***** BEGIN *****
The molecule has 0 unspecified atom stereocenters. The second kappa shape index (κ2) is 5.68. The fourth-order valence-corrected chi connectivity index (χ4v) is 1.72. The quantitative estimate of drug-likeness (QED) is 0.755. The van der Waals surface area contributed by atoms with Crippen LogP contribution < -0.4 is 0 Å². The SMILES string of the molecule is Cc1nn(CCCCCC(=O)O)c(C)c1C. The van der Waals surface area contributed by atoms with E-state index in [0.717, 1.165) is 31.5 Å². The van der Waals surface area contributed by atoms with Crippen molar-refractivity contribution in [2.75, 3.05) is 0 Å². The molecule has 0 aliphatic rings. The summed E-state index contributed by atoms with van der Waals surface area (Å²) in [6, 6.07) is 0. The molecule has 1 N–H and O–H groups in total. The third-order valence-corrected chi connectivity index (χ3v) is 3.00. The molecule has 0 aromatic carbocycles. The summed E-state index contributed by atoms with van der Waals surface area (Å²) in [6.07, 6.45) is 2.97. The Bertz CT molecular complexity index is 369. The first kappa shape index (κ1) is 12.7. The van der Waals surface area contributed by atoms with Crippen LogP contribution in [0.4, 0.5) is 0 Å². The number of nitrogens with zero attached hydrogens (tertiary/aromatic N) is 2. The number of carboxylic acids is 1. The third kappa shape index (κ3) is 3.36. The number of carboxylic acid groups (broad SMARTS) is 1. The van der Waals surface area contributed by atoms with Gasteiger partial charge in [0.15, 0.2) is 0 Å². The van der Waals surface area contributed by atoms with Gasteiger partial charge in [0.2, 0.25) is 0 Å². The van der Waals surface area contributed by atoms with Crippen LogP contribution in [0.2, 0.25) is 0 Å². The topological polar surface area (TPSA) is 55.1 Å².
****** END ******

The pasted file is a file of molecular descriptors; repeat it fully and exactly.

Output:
The molecule has 0 unspecified atom stereocenters. The second kappa shape index (κ2) is 5.68. The fourth-order valence-corrected chi connectivity index (χ4v) is 1.72. The quantitative estimate of drug-likeness (QED) is 0.755. The van der Waals surface area contributed by atoms with Crippen LogP contribution < -0.4 is 0 Å². The SMILES string of the molecule is Cc1nn(CCCCCC(=O)O)c(C)c1C. The van der Waals surface area contributed by atoms with E-state index in [0.717, 1.165) is 31.5 Å². The van der Waals surface area contributed by atoms with Crippen molar-refractivity contribution in [2.75, 3.05) is 0 Å². The molecule has 0 aliphatic rings. The summed E-state index contributed by atoms with van der Waals surface area (Å²) in [6, 6.07) is 0. The molecule has 1 N–H and O–H groups in total. The third-order valence-corrected chi connectivity index (χ3v) is 3.00. The molecule has 0 aromatic carbocycles. The summed E-state index contributed by atoms with van der Waals surface area (Å²) in [6.07, 6.45) is 2.97. The Bertz CT molecular complexity index is 369. The first kappa shape index (κ1) is 12.7. The van der Waals surface area contributed by atoms with Crippen LogP contribution in [0.4, 0.5) is 0 Å². The number of nitrogens with zero attached hydrogens (tertiary/aromatic N) is 2. The number of carboxylic acids is 1. The third kappa shape index (κ3) is 3.36. The number of carboxylic acid groups (broad SMARTS) is 1. The van der Waals surface area contributed by atoms with Gasteiger partial charge in [0.15, 0.2) is 0 Å². The van der Waals surface area contributed by atoms with Gasteiger partial charge in [0.2, 0.25) is 0 Å². The van der Waals surface area contributed by atoms with Crippen LogP contribution in [0.2, 0.25) is 0 Å². The topological polar surface area (TPSA) is 55.1 Å².